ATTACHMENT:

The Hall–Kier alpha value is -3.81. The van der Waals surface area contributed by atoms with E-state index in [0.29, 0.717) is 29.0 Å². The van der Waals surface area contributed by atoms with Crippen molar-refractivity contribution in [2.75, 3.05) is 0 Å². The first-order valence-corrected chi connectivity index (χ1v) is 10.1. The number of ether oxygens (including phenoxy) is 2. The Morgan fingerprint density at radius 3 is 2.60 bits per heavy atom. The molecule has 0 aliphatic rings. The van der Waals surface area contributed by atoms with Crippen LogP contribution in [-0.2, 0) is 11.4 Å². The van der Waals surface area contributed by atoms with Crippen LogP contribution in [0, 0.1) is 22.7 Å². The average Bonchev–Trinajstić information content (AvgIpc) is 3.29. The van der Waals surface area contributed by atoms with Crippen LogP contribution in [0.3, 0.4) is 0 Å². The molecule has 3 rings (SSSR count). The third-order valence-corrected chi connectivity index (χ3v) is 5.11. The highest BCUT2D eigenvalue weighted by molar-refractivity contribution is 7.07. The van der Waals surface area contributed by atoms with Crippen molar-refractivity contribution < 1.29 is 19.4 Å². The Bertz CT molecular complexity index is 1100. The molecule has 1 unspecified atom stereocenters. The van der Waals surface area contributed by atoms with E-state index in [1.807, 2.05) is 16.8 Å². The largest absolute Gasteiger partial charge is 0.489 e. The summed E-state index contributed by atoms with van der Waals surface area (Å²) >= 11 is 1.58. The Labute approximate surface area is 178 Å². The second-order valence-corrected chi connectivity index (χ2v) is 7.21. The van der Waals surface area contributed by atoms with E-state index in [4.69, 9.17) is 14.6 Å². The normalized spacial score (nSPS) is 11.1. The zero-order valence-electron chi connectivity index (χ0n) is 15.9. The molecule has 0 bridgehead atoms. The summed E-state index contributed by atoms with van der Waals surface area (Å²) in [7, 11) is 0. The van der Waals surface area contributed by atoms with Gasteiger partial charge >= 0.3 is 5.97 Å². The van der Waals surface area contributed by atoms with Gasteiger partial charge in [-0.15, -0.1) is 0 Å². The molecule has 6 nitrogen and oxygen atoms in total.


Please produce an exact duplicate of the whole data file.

The Hall–Kier alpha value is -3.81. The van der Waals surface area contributed by atoms with E-state index in [0.29, 0.717) is 29.0 Å². The van der Waals surface area contributed by atoms with Crippen molar-refractivity contribution in [2.75, 3.05) is 0 Å². The first-order valence-corrected chi connectivity index (χ1v) is 10.1. The number of ether oxygens (including phenoxy) is 2. The Morgan fingerprint density at radius 3 is 2.60 bits per heavy atom. The molecule has 0 aliphatic rings. The van der Waals surface area contributed by atoms with Crippen LogP contribution in [-0.2, 0) is 11.4 Å². The van der Waals surface area contributed by atoms with Crippen LogP contribution in [0, 0.1) is 22.7 Å². The average Bonchev–Trinajstić information content (AvgIpc) is 3.29. The van der Waals surface area contributed by atoms with Crippen LogP contribution in [0.3, 0.4) is 0 Å². The molecule has 3 rings (SSSR count). The third-order valence-corrected chi connectivity index (χ3v) is 5.11. The highest BCUT2D eigenvalue weighted by molar-refractivity contribution is 7.07. The van der Waals surface area contributed by atoms with Crippen molar-refractivity contribution < 1.29 is 19.4 Å². The Bertz CT molecular complexity index is 1100. The molecule has 1 unspecified atom stereocenters. The van der Waals surface area contributed by atoms with E-state index in [1.807, 2.05) is 16.8 Å². The largest absolute Gasteiger partial charge is 0.489 e. The summed E-state index contributed by atoms with van der Waals surface area (Å²) >= 11 is 1.58. The Labute approximate surface area is 178 Å². The second-order valence-corrected chi connectivity index (χ2v) is 7.21. The van der Waals surface area contributed by atoms with E-state index in [4.69, 9.17) is 14.6 Å². The normalized spacial score (nSPS) is 11.1. The zero-order valence-electron chi connectivity index (χ0n) is 15.9. The molecule has 0 bridgehead atoms. The summed E-state index contributed by atoms with van der Waals surface area (Å²) in [7, 11) is 0. The van der Waals surface area contributed by atoms with Gasteiger partial charge >= 0.3 is 5.97 Å². The van der Waals surface area contributed by atoms with Gasteiger partial charge in [-0.15, -0.1) is 0 Å². The molecule has 6 nitrogen and oxygen atoms in total.